Disney is going to lose $150 million in operating income as it makes the move to launch its own streaming service and ceases its licensing deals with Netflix. But that's always been the plan, and it's not necessarily a bad thing.
By the end of 2019, Disney+, a streaming service filled with the company's library of movies and original programs, will become available to consumers. The platform will feature content from "Star Wars," Marvel and Disney's classic films as well as titles from its pending $71.3 billion acquisition of Twenty-First Century Fox.
Currently, Disney licenses its films and television shows to Netflix and Hulu. While some of those titles may remain on Hulu, as Disney will own a 60 percent stake in the streaming service after the Fox acquisition closes, it will likely begin phasing out much of its content on Netflix.
"'Captain Marvel,' which is coming out in the second quarter, is the first film that we will withhold from our output deals," Christine McCarthy, chief financial officer at Disney, said during its first-quarter earnings conference call Tuesday. "So that's where you can see the foregone licensing revenue begin."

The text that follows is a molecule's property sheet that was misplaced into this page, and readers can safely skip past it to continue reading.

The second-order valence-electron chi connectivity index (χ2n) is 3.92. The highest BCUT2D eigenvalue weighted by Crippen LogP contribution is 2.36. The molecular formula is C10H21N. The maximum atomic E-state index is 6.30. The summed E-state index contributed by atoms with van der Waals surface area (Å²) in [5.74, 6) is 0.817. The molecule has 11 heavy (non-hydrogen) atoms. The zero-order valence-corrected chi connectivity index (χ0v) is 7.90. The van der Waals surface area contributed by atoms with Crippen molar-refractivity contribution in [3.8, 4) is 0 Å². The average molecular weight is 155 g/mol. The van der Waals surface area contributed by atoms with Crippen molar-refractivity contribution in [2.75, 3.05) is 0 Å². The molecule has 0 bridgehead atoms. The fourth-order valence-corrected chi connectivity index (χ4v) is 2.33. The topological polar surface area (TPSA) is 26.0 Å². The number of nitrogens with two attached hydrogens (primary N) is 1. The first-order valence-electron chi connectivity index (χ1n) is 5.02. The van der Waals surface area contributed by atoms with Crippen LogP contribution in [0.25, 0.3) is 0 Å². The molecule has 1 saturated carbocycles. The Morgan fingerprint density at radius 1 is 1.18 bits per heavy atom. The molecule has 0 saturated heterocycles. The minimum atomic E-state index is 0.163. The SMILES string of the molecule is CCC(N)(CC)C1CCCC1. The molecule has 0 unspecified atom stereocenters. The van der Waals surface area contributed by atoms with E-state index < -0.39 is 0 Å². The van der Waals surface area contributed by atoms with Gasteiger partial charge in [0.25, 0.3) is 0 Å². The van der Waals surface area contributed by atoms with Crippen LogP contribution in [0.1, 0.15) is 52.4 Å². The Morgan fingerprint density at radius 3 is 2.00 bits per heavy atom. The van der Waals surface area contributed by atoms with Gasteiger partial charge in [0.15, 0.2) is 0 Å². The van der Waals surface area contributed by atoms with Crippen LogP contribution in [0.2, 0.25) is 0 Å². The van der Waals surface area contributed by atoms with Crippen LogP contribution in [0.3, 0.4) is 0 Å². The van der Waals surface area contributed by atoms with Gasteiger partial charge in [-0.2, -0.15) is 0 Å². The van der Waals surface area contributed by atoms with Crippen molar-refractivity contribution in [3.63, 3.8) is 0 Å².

Disney knew that it would take an initial hit from ending these licensing deals, but its upcoming slate of content for Disney+ and its archive of films and television programs are expected to entice customers to sign up for its streaming service.
So far, Disney has announced a "Star Wars" television series called "The Mandalorian" as well as a season seven of the animated "Star Wars: The Clone Wars." It has also planned a slate of spinoff television series featuring Marvel characters including Loki, Scarlet Witch and Vision, and Winter Soldier and Falcon.